We’re coming up to the one year anniversary of our big ‘first case’ that put us on the map as investigators of note within the North East. So we thought we’d share the case study, revised and updated, for celebration’s sake:
Late February last year, we were engaged by a client to investigate one of their members of staff who they believed was stealing fuel from the company’s industrial pumps at the rear of their site.
The suspected member of staff was seen on the company’s CCTV cameras filling up jerry-cans at the pump (as was part of his responsibility) but the number of cans being loaded up into the company van at one part of the site did not match the number of cans being filled up at the other part of the site.
The client said that somewhere between the filling of the cans and the loading of them up into the company vehicle there was a discrepancy. Yet the staff member only had to walk out of sight of security cameras, along a fence line and into a van bay no more than thirty metres or so away. The client and his second-in-command had been out and walked the patch. They could not see where he could have gone or what he could have done with sometimes between 4 to 6 large cans.
We carried out a security overview of the company’s site and discovered a roughly dug spot in the ground near the corner of the building along the fence line and we went on to discover a hole dug and perfectly recovered where the staff member was squirrelling away the large cans out of sight by burying them in the hole before continuing on his route over to the van.
At the request of the client we put surveillance on the site, covering the blind spot area from a public point of view and covert cameras in place to assist. Eventually, in the dead of night, the staff member in question returned and matter-of-factly removed two fence panels from the blind side of the building, lifted up the ‘grass top’, removed the cans and then bizarrely took to pouring them into ANOTHER spot even further along the fence line. When he left the site that night we went over to the spot ourselves, investigated and found that there was a large industrial drum buried in the ground with a hose running to the surface. We took photos and replaced everything as was.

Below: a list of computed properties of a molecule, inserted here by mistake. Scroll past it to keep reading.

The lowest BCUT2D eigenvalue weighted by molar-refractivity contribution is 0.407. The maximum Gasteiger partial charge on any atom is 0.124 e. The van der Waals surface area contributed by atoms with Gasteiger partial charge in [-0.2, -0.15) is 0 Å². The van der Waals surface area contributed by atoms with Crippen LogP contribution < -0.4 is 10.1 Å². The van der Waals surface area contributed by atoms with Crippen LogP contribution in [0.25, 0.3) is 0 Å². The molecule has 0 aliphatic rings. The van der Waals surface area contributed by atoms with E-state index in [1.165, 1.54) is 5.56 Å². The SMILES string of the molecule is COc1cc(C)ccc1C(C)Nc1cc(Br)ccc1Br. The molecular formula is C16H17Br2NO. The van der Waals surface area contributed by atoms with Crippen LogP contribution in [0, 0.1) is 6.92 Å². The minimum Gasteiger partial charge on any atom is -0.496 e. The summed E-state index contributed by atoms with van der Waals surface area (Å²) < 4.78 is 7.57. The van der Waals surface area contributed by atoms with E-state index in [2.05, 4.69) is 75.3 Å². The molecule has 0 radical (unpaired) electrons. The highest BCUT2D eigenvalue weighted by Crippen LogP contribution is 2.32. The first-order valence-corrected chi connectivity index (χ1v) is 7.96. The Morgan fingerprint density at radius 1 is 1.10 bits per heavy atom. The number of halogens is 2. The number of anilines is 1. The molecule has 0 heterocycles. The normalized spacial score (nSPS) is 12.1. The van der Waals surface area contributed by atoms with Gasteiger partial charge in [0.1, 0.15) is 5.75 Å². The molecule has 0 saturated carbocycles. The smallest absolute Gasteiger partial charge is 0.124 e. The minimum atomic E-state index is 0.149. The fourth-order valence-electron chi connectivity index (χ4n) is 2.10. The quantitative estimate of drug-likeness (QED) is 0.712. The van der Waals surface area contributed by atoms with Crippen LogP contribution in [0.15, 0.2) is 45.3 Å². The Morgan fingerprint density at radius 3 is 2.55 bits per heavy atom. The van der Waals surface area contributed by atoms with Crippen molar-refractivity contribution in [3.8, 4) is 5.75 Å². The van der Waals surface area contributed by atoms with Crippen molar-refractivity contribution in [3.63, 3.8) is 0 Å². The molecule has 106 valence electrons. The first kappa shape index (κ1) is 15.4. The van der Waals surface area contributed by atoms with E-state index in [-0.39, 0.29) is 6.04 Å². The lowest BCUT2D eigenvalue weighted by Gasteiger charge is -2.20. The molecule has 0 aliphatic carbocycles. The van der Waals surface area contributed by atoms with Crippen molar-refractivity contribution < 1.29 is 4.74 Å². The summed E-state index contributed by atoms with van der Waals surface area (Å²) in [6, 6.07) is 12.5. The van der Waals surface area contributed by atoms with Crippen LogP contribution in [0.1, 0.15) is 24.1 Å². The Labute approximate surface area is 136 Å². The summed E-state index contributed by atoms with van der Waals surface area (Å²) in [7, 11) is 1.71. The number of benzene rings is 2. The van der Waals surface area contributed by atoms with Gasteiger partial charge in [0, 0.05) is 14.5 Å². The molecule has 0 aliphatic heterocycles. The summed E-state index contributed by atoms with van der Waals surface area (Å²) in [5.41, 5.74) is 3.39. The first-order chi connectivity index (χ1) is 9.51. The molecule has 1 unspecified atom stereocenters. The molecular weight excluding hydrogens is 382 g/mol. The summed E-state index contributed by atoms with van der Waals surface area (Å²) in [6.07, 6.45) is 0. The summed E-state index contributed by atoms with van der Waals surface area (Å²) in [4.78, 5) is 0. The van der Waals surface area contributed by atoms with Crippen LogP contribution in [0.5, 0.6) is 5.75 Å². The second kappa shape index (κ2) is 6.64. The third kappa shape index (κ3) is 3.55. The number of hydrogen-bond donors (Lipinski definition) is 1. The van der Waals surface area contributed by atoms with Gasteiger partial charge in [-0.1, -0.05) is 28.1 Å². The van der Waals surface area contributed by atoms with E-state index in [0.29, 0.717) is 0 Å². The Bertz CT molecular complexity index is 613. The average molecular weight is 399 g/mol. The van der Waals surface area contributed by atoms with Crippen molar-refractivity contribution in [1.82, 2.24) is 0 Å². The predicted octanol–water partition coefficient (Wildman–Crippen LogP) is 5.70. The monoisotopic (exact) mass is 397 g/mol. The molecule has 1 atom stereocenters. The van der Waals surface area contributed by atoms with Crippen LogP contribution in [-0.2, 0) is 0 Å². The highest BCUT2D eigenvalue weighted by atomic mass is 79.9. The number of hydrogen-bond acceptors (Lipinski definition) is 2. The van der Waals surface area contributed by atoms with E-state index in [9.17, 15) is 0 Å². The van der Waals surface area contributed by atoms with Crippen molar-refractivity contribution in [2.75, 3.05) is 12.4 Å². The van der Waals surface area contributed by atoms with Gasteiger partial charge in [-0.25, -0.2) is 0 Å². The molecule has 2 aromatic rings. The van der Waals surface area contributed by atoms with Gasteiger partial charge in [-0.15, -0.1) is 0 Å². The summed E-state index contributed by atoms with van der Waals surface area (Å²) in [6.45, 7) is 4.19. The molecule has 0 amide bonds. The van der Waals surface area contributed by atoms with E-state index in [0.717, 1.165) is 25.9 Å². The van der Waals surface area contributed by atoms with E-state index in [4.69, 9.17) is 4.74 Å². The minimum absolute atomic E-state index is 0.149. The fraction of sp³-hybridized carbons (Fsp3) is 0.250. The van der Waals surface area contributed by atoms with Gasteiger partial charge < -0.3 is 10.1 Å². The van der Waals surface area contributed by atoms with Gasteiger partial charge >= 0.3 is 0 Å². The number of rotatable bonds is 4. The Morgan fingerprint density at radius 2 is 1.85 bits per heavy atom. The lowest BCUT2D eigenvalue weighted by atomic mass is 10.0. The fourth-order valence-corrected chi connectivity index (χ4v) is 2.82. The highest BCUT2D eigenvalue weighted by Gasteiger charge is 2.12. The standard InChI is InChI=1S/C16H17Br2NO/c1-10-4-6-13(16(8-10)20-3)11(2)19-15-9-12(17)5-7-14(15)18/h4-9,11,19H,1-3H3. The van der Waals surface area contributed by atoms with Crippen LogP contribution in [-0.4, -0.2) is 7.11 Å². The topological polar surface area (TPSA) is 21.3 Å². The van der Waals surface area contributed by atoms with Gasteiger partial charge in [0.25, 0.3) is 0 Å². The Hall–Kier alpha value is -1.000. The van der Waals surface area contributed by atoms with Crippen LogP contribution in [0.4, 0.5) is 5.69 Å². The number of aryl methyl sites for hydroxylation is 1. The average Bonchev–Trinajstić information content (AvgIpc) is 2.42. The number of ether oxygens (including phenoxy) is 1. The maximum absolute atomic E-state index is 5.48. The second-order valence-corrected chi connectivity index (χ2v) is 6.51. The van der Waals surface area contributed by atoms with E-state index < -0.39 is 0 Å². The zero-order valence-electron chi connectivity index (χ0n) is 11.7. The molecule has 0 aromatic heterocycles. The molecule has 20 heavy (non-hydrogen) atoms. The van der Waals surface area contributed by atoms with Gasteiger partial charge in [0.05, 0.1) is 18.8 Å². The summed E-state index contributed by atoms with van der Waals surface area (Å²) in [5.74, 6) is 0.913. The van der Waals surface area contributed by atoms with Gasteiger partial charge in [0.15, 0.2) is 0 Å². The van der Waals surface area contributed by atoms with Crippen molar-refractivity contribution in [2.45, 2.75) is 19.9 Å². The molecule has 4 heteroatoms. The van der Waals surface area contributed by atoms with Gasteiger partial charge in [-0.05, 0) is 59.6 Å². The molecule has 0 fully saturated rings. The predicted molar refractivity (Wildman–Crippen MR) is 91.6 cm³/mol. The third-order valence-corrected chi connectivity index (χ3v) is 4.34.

Further surveillance over a series of nights eventually led to the staff member in question returning in a large Ford Transit 350. He removed four panels from the fence line, stepped on to the company premises and set about taking the drum from the ground using pulleys and placing it in the back of the van. He then replaced all of the grass carefully, placed the fence panels back and drove off. The staff member was covertly tracked to farm grounds where he was filmed in the early hours of the morning unloading the drum and receiving a sum of money in return from two awaiting farm-workers. He then left and was further covertly tracked returning to his own home address.
The footage acquired was presented to our client the very next morning. They immediately suspended the member of staff and notified the police. An arrest was subsequently made and the member of staff was later terminated for gross misconduct from our client’s organisation.
It was later discovered that the member of staff had been paid £500 per drum and admitted he had been carrying out his fuel theft in this manner for a few years without the company ever seeming to notice.
The client contacted us several months later and said that they had been “informally approached” to see if they were interested in dropping charges against the staff member in return for him revealing which staff members at other sites belonging to the client were doing the same thing but with different storage methods, where their supplies were located and who they were selling to.
We went on to work with the client in an undercover capacity in order to secure further evidence from their Cumbria and Northumberland sites of fuel theft and gross misconduct which later led to several arrests.